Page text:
My first boyfriend was perfect on paper. He was the quarterback of my high school’s rival (edgy!) He was an all-star point guard. He was the pitcher for the city’s baseball team. He was polite to my parents, when I sanctioned any sort of dialogue between the two. And he drove a motorcycle.
But he wasn’t the sharpest knife in the drawer, which I discovered on a date driving into the Big Metropolis of London, Ont. to see a movie. I can’t remember how we got on the topic of dinosaurs, but I do recall him turning to me and saying, “Yeah, but how do we know dinosaurs existed? Like, actually lived?”
Not knowing where to start, I probably patted him on the shoulder, thought about him in his baseball uniform and escaped reality in the dark theatre where we probably watched Home Alone.
He also had a part-time job at a gas station. One summer afternoon, some girlfriends piled into Patti’s minivan to get ice cream. Somebody suggested we visit “Chet,” my boyfriend, at the station. We pulled up. Patti put the minivan in park. I was about to get out. As Chet approached the vehicle, Patti shifted into drive and sped past him. (You know that classic old gag.) Survival instincts kicked in and I clutched my ice cream cone with dear life and allowed my body to roll out of the minivan and tumble along the pavement.
My elbows and knees were bloodied, and I was terribly embarrassed. But not a single drop of my ice cream cone had been sacrificed. I had saved it.
This memory came flooding back to me last night. I’d just poured two glasses of a brunello that the Beast purchased with a $50 work bonus. Twin Peaks was queued. The pizza box was positioned on the coffee table. We were ready to devour its contents. With a slice in hand, I attempted to close the box, but one of the little cardboard corners was jutting out so I had to extend the lid back to free it. In doing so, I knocked over both the bottle of brunello and the Beast’s glass.
Instead of saving my pizza slice, which instinctually came crashing up against my white T-shirt–sauce-side up–then was thrust down to the floor, I went for the precious wine. Screaming, I fell to my knees and crawled to the other side of the coffee table, grabbing the bottle of wine and saving most of its contents. But the Beast’s glass was a goner.
In that moment, I realized that I’d really grown up. The need for inebriation, it seemed, had trumped the necessity of food.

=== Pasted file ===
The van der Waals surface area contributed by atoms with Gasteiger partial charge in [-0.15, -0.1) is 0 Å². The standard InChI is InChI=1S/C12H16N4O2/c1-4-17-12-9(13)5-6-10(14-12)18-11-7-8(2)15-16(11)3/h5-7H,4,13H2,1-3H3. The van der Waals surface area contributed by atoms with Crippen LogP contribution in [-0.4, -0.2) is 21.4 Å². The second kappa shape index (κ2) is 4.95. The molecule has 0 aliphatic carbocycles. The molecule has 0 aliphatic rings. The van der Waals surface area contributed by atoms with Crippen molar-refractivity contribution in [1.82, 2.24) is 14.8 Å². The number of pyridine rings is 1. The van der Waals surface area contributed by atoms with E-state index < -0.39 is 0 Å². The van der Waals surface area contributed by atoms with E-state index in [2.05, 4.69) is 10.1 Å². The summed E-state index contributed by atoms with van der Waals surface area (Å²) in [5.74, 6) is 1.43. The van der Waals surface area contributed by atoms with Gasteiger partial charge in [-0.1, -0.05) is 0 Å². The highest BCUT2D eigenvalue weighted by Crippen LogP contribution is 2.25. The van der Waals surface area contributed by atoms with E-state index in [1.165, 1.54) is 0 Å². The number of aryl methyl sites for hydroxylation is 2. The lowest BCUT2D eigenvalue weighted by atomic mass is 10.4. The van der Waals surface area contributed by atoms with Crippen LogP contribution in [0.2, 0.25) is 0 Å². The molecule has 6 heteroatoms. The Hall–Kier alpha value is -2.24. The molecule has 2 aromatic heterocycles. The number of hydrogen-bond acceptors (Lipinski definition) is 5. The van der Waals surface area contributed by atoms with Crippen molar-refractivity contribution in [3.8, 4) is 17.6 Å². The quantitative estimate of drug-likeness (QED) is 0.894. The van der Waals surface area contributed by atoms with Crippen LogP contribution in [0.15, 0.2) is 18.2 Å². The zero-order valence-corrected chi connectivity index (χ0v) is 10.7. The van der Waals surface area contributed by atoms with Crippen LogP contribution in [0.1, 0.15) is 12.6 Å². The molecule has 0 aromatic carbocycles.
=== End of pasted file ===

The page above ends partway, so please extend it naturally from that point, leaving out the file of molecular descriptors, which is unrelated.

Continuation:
We cleaned up the wine stains, chuckled, and continued on with dinner. Then a frightening thought occurred to us: It was 7:30 p.m on a Saturday night and we only had 3/4 of a bottle of wine to share.
“I could bike to the LCBO after this episode,” I offered.
“No, that’s crazy,” the Beast replied. “We’ll be fine.”
When the brunello was gone, however, the Beast had a change of heart.
“If you go to the LCBO, I’ll tidy up,” he offered.
Because there are no dishes when we eat take-out pizza, this meant sweeping the pile of crust crumbs that accumulate in front of the Beast and wiping up my hot chilli peppers oil stains from the coffee table.
“Deal,” I said. I went upstairs to put on a bra. The Beast followed me. He insists on playing music, as though our life needed a constant soundtrack for ever occasion. He chose Lady in Red. We danced, as we often do, not together–but for the other, to see whose dance can elicit the most laughter.
Then he played The Thunder Rolls.
“Whoa, what song is this?” I asked.
“Are you kidding me? It’s Garth Brooks!”
Our bodies began to move–separately, but symbiotically. I was like an ancient Maenad possessed with passion and really good rhythm. With one hand I strummed an imaginary guitar. With the other, I tapped an imaginary snare drum.
Then I went to make a move on the Beast.
“You have pizza sauce all over your face,” he said.
“Yeah,” I said, trying to find that sweet spot on his neck. “So what?”
What happened next was a first–not for me (I say it on a weekly basis), but for him: “I’m too full of pizza,” he said.
Defeated, I rode to the LCBO and purchased two bottle of white wine for under $20. Then we watched three more episodes of Twin Peaks.
Have we become a modern daycversion of George and Martha? It’s a thought that occurred to us when we watched Who’s Afraid of Virginia Woolf one night last week.
“You know, Mike Nichols might be the one of the most underrated directors,” the Beast said as we started the film with slices of rhubarb galette that I’d made.
“Oh yeah. He directed Mrs. Robinson, right?”
“Or The Graduate, as it’s known to normal people.”
The film, starring, of course, Elizabeth Taylor and Richard Burton, hit a little too close to home. Our trials, however, are not nearly as tragic: we know nothing of the trauma of not being able to conceive a child. Our afflictions consist of malaise, over-drinking, self-obsession and the occasional existential crisis, which we attempt to remedy by eating oysters and sipping on martinis–expensive pursuits that are easily accessible to us, thanks to our bountiful disposable income not eaten up by day care and diapers.
Our suffering is mediocre, and we have no interest in modern remedies–Yoga, spirituality, therapeutic crystals and herbs, acupuncture or The Secret.
For now, there is only dance.